DEA agents confiscate nearly 2 million fake pills in nationwide drug raids, including in Cleveland

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Cleveland DEA raid on Ida Avenue

CLEVELAND (WJW) – The U.S. Drug Enforcement Administration calls it a public safety alert as agents crack down on synthetic drugs that are killing Americans by the tens of thousands.

This week, agents conducted massive raids nationwide, including in Cleveland, confiscating nearly two million fake pills.

The campaign is called “One Pill Can Kill” and the increasing number of Americans dying from opioid overdoses is startling.

There were 93,000 fatal drug overdoses in the U.S. in 2020 and about 75% of them were from fake fentanyl-laced pills.

The DEA provided FOX 8 with video of one of their Cleveland area drug raids this week. 

The FOX 8 I-Team captured agents raiding a home on Ida Avenue in Cleveland on Tuesday. This is all part of a massive effort to get illegal and potentially deadly pills laced with synthetic fentanyl off the streets.

“More than 9.5 million counterfeit pills were seized so far this year. That’s more than the last two years combined… The number of fake pills with fentanyl has jumped nearly 430% since 2019,” said Deputy U.S. Attorney General Lisa Monaco during an afternoon news conference in Washington.

“These pills are being sold on social media, on Snapchat, on Instagram, on E-commerce sites, on the dark web and on the street…. They’re made to look nearly identical to real prescription pills… their color, their size, their markings are virtually identical,” said DEA Administrator Anne Milgram.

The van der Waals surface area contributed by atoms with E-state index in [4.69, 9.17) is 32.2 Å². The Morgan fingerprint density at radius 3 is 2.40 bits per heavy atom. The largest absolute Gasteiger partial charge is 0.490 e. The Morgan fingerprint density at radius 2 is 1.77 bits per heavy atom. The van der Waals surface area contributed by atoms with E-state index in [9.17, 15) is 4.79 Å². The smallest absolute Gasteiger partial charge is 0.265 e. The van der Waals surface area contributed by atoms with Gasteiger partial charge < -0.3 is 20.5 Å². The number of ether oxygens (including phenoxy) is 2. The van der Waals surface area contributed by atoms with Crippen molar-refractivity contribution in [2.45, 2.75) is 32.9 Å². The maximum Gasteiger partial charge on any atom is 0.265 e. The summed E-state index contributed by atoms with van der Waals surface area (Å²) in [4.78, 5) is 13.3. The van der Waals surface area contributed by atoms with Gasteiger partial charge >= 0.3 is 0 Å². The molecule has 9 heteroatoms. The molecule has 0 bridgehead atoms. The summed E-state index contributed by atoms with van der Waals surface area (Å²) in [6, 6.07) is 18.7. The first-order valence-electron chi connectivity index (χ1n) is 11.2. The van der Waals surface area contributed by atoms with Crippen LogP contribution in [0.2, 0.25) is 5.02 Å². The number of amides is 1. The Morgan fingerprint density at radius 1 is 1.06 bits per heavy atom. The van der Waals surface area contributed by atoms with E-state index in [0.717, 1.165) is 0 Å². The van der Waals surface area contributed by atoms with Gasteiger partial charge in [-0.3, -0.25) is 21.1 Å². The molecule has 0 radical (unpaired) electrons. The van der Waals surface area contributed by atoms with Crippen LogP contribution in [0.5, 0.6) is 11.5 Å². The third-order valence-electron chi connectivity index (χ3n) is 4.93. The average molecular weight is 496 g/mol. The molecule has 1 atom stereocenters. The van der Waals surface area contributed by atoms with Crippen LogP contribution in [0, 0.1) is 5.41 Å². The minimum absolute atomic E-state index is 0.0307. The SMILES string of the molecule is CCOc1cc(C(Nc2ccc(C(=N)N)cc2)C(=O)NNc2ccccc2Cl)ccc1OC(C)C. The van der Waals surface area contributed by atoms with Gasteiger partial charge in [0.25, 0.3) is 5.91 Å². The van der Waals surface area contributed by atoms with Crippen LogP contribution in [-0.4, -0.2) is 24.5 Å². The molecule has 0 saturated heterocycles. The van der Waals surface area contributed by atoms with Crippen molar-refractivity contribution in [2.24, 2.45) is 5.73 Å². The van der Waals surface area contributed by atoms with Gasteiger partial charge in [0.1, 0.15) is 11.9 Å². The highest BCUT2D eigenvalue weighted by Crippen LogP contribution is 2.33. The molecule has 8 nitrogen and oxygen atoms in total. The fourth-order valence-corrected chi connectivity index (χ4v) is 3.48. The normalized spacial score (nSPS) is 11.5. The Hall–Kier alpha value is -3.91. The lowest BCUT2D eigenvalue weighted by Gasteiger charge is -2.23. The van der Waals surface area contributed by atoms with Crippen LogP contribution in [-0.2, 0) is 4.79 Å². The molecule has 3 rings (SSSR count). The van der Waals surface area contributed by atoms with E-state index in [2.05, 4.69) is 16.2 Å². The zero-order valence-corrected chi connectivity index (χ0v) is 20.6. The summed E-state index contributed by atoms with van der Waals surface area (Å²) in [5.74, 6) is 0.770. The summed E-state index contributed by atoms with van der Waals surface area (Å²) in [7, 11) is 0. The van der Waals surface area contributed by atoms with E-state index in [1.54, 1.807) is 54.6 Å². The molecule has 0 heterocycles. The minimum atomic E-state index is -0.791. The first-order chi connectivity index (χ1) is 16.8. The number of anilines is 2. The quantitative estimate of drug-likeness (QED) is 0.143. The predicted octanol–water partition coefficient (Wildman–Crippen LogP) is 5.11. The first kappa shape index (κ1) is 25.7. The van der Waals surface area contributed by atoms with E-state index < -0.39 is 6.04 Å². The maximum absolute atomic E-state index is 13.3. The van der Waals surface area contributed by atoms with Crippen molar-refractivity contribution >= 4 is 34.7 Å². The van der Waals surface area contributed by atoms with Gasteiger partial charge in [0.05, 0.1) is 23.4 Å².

McNeil, of Hudson, knows the pain of the opioid epidemic all too well. In 2015, his 28-year old son Sam died from an overdose. 

“He used that last time and he ended up using with some heroin that was heavily laced with fentanyl. He didn’t stand a chance,” said Greg McNeil.

Sam had been hospitalized for awhile for an injury, but when he could no longer get legal painkillers, he sought out drugs on the street.

Greg hopes sharing his story will help others.

“It didn’t take him long at all to get addicted. In fact, it was just weeks later that he was back in the ER and at that point, he was seeking drugs, additional drugs… His original prescription had run out and he was desperate to get drugs,” McNeil said.

“In eight weeks, the DEA and our partners have seized enough fentanyl pills to kill 700,000 Americans,” said Milgram.

The DEA says since August, they’ve arrested 810 people and confiscated 158 weapons.

The agency says it will continue to use strong enforcement, combined with public awareness and outreach campaigns to save lives.

“We also seized enough fentanyl powder that even using a conservative estimate, that amount of powder, 712 kilograms could be turned into tens of millions of deadly doses of fentanyl,” Milgram added.

The DEA says in 2017, one out of every 10 counterfeit pills sold on the street contained a deadly dose of fentanyl. Now, that number is four out of 10.

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